A renaissance in digital display advertising is underway which will finally put an end to the tyranny of the banner.
Smart publishers, brand marketers and agencies will participate in creating the new digital advertising order by adopting and experimenting with new mobile, native, digital video and, yes, browser banner formats like the IAB Rising Stars. (Disclosure: IAB is my employer.)
A digital ad ghetto, consisting of the right rail and leaderboard, became embedded in the digital advertising world early and has stubbornly held on despite advances in device forms and capabilities, bandwidth and user expectations.
These lowest-common-denominator formats have been further supported by the advance of programmatic trading, which requires easily trafficked ads and, in fact, chokes on most advanced formats. It is deeply and sadly ironic that the best technological minds are being funded fanatically by venture capitalists in efforts supporting formats that are over a decade old. (Yes, the 300×250 and 728×90 standards were established just after the turn of the millennium!)
The domination of the banner at the page margins will take time to weaken, but it is clear that it is just a matter of time before it fades to oblivion.
Accelerating this decline are IAB Rising Stars, the larger, richer ad formats that take up more of the page either initially or upon expansion; mobile advertising in general, where despite valiant attempts by the mobile banner, an ad ghetto will never take hold; native advertising forms, which put advertising in the content well; and digital video advertising, which is in the user’s activity stream by design not on the margins.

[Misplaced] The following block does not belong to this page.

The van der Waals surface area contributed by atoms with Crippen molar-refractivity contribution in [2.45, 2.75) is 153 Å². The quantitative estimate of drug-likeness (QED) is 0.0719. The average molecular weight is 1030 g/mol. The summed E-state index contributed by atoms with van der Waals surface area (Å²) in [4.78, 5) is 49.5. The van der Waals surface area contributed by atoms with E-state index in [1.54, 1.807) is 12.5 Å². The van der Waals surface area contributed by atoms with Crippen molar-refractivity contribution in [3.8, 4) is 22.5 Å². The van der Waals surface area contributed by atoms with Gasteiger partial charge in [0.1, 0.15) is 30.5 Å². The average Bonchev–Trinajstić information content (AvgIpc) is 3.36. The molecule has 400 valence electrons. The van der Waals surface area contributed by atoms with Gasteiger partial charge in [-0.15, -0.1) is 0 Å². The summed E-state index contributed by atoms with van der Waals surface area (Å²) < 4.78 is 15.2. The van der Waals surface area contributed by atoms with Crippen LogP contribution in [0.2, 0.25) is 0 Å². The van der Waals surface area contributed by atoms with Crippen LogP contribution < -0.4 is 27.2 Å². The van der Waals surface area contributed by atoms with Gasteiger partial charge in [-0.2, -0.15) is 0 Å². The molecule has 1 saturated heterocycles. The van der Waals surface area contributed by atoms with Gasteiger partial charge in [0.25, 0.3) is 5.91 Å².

There is a growing realization among publishers that the entire page can be “open for business.” Brand marketers and agencies are similarly discovering that their creative canvas need not be limited to placements at the edge of the frame.
As ever, realizing the potential of these new ad forms will require herculean efforts across the ecosystem to enable the most efficient creation, serving, buying, selling, measuring and optimizing possible. Significant progress has been made already, with leading industry players participating in the development of these new forms. Here is a synopsis of where each stands and suggestions for involvement.
6 New Display Standard Ad Formats
The standard bearer for the display renaissance is the IAB Rising Stars program. Over the past two years, the IAB Standard Ad Unit portfolio has undergone a dramatic transformation and is now 70% new.
The process started by delisting 11 of the 18 existing standards and adding, through an open competition judged by agencies, six new formats:
These formats offer rich interactivity on the page and, as such, have proven effective at driving interaction and brand lift.
To measure the new units’ ability to deliver for brand advertisers, IAB conducted proprietary research on attentiveness, emotive response and brand lift with campaigns for AT&T, Jeep and Westin Hotels & Resorts. The research findings revealed that consumers interact significantly more with Rising Stars than with incumbent standard ad units (such as the leaderboard and medium rectangle).
Users were 2.5 times more likely to interact with a Rising Stars, spent twice as much time interacting, and took less time to react to the ad. Along with increased interaction, eye-tracking showed that users viewed Rising Stars longer (31% more).
In addition, study respondents found the Rising Stars ads to be more “enjoyable” and “engaging,” and they were more likely to say the Rising Stars “improved my impression of this website” and their opinion of the brand.